However, the biggest impact is made by the change in income tax rates between contribution and distribution.  If tax rates are higher in the future at distribution, a Roth IRA is better – you paid at a lower rate when contributing and get to withdraw and avoid taxes at a higher rate.  The converse is also true – lower rates at distribution favor a Traditional IRA.  You avoid higher taxes at contribution and then they are applied at lower rates at distribution. Let’s repeat and then look at a few simple example calculations.

  • Higher income tax rates in future = Roth IRA better
  • Lower income tax rates in future = Traditional IRA better

If there are no changes in income tax rates, there’s no difference between the two types of IRA.  Here’s a calculation example showing the net total distribution is the same if there are no changes in tax rates.

If tax rates are lower in the future than now (lower at distribution) then the Traditional IRA is better and yields a higher total distribution. Here’s the same example, with only the future tax rates decreasing.

If tax rates are higher in the future than now (higher at distribution) then the Roth IRA is better and yields a higher total distribution.  Here’s the same scenario again, but with higher future tax rates.

There are two primary reasons for a change in income tax rates, both of which are difficult to predict over a long-term period.

  1. Changes in Tax Law – changes to the rates and brackets in the IRS Code enacted by Congress
  2. Changes in Income – changes in individual earnings resulting in a change in the applicable tax bracket (whether or not the tax brackets are changed by law)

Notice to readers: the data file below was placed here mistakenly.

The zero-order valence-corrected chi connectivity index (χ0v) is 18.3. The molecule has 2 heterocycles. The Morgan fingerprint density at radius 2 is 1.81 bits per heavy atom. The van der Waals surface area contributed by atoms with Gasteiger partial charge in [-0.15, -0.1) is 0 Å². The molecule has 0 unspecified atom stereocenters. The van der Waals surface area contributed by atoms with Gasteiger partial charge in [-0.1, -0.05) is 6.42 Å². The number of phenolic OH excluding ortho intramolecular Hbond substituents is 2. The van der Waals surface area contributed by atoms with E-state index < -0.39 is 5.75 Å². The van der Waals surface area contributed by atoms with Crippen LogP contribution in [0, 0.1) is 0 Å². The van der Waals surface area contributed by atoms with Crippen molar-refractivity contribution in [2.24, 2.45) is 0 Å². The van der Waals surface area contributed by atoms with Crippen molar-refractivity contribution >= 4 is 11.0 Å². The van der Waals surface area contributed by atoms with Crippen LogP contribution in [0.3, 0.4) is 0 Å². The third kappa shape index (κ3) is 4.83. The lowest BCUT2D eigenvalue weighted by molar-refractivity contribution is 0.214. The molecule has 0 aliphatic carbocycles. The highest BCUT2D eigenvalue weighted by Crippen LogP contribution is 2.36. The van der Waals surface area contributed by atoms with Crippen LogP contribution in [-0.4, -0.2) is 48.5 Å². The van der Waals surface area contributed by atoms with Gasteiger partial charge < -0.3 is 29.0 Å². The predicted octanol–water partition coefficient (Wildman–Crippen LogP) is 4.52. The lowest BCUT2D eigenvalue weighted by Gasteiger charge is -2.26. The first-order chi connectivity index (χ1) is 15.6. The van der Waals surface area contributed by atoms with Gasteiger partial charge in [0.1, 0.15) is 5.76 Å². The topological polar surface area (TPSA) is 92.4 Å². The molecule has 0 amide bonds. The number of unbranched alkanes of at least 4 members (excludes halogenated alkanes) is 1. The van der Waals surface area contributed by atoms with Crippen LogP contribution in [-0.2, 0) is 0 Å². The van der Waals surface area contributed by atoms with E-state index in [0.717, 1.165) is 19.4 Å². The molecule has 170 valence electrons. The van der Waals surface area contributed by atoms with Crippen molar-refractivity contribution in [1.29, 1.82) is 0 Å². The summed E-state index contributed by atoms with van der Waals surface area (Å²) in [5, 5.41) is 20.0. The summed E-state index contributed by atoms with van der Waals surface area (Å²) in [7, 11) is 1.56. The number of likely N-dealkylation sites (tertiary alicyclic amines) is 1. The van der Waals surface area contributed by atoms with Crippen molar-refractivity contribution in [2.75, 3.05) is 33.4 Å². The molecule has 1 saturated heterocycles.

Planning for the long-term is difficult but remember the impact that tax rate changes can have should be a prominent consideration.


Note: The content of this post is for informational and discussion purposes and is not financial or tax advice. Consult with an advisor before relying on this or any information.

Want To Be An Airbnb Host in San Diego? Good Luck – You’re On Your Own

The City of San Diego continues to discuss options for regulations and rules around short-term rentals on sites like Airbnb.  Short-term rentals are rentals for less than a full calendar month and have been the topic of discussion at a number of City Council and committee hearings over the last few years.

I recently received an inquiry from a San Diego resident that would like to rent out one or two bedrooms in the home they live in – sharing a room or home with guests is often referred to as “home-sharing”.  Home-sharing is frequently brought up in the short-term rental debate with both sides typically saying there is no issue with this type of activity.  (However, home-sharing is the only type of short-term rental I’m aware of that the City of San Diego took to court, and ultimately the judge decided that this type of activity is not allowed under current rules and issued a fine to that host.)

The prospective host in this case was looking to do the right thing and get clarity from the City before hosting on Airbnb.  They contacted several City departments regarding how to fill out the right information for the Transient Occupancy Registration Certificate( “TORC”), if a Business Tax Certificate is required, what taxes they need to pay, and if there are other regulations they need to follow for lawfully renting out rooms via platforms such as Airbnb. 

 

On the response to the prospective host, the city was clear and straight-forward in providing the process to register for the TORC, what kind of taxes the host would need to pay, etc.  The Transient Occupancy Tax (i.e. hotel tax) is not part of the debate and proposed short-term rental rules – it is already in place and collected (and in the case of Airbnb remitted for all hosts on the platform each month by the platform itself).

However, in regard to other requirements for operating an Airbnb, the prospective host was directed to consult the Development Services Department (in charge of Land Use and Development). Surprisingly, when the host reached out to Development Services they were told  that since there are no official regulations or rules around short-term rentals, this kind of activity is currently not allowed in San Diego.  That’s when the host reached out to me, as part of my efforts with the Short-Term Rental Alliance of San Diego (STRASD) – seeking clarity the city couldn’t provide and how they should proceed.